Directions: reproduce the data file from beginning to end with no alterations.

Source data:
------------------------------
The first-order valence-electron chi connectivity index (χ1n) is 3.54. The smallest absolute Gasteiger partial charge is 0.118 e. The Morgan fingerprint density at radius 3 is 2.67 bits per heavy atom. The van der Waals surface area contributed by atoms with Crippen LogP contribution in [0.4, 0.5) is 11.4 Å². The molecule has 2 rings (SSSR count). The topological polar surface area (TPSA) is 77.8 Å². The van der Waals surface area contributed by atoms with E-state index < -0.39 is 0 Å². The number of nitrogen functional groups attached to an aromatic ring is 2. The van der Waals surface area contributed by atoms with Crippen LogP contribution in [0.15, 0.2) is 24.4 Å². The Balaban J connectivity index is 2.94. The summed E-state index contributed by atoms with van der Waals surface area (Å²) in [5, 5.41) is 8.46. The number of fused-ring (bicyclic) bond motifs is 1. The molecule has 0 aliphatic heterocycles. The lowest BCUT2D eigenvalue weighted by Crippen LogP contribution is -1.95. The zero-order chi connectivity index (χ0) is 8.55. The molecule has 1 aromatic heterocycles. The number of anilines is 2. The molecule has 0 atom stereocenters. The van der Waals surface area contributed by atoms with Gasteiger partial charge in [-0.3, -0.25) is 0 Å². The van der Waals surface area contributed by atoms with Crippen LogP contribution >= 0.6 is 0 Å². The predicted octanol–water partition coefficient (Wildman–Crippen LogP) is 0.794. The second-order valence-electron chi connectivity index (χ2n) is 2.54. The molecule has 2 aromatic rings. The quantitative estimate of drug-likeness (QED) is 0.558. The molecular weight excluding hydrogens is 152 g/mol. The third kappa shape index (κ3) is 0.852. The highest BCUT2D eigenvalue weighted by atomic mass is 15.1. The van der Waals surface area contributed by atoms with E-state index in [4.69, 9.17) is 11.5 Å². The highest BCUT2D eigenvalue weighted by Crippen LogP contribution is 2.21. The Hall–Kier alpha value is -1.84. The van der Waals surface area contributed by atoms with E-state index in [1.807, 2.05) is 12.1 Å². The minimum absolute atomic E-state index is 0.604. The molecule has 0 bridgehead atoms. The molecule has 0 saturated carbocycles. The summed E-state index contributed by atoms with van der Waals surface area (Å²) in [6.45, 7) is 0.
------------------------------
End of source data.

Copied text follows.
The first-order valence-electron chi connectivity index (χ1n) is 3.54. The smallest absolute Gasteiger partial charge is 0.118 e. The Morgan fingerprint density at radius 3 is 2.67 bits per heavy atom. The van der Waals surface area contributed by atoms with Crippen LogP contribution in [0.4, 0.5) is 11.4 Å². The molecule has 2 rings (SSSR count). The topological polar surface area (TPSA) is 77.8 Å². The van der Waals surface area contributed by atoms with E-state index < -0.39 is 0 Å². The number of nitrogen functional groups attached to an aromatic ring is 2. The van der Waals surface area contributed by atoms with Crippen LogP contribution in [0.15, 0.2) is 24.4 Å². The Balaban J connectivity index is 2.94. The summed E-state index contributed by atoms with van der Waals surface area (Å²) in [5, 5.41) is 8.46. The number of fused-ring (bicyclic) bond motifs is 1. The molecule has 0 aliphatic heterocycles. The lowest BCUT2D eigenvalue weighted by Crippen LogP contribution is -1.95. The zero-order chi connectivity index (χ0) is 8.55. The molecule has 1 aromatic heterocycles. The number of anilines is 2. The molecule has 0 atom stereocenters. The van der Waals surface area contributed by atoms with Gasteiger partial charge in [-0.3, -0.25) is 0 Å². The van der Waals surface area contributed by atoms with Crippen LogP contribution >= 0.6 is 0 Å². The predicted octanol–water partition coefficient (Wildman–Crippen LogP) is 0.794. The second-order valence-electron chi connectivity index (χ2n) is 2.54. The molecule has 2 aromatic rings. The quantitative estimate of drug-likeness (QED) is 0.558. The molecular weight excluding hydrogens is 152 g/mol. The third kappa shape index (κ3) is 0.852. The highest BCUT2D eigenvalue weighted by atomic mass is 15.1. The van der Waals surface area contributed by atoms with E-state index in [4.69, 9.17) is 11.5 Å². The highest BCUT2D eigenvalue weighted by Crippen LogP contribution is 2.21. The Hall–Kier alpha value is -1.84. The van der Waals surface area contributed by atoms with E-state index in [1.807, 2.05) is 12.1 Å². The minimum absolute atomic E-state index is 0.604. The molecule has 0 bridgehead atoms. The molecule has 0 saturated carbocycles. The summed E-state index contributed by atoms with van der Waals surface area (Å²) in [6.45, 7) is 0.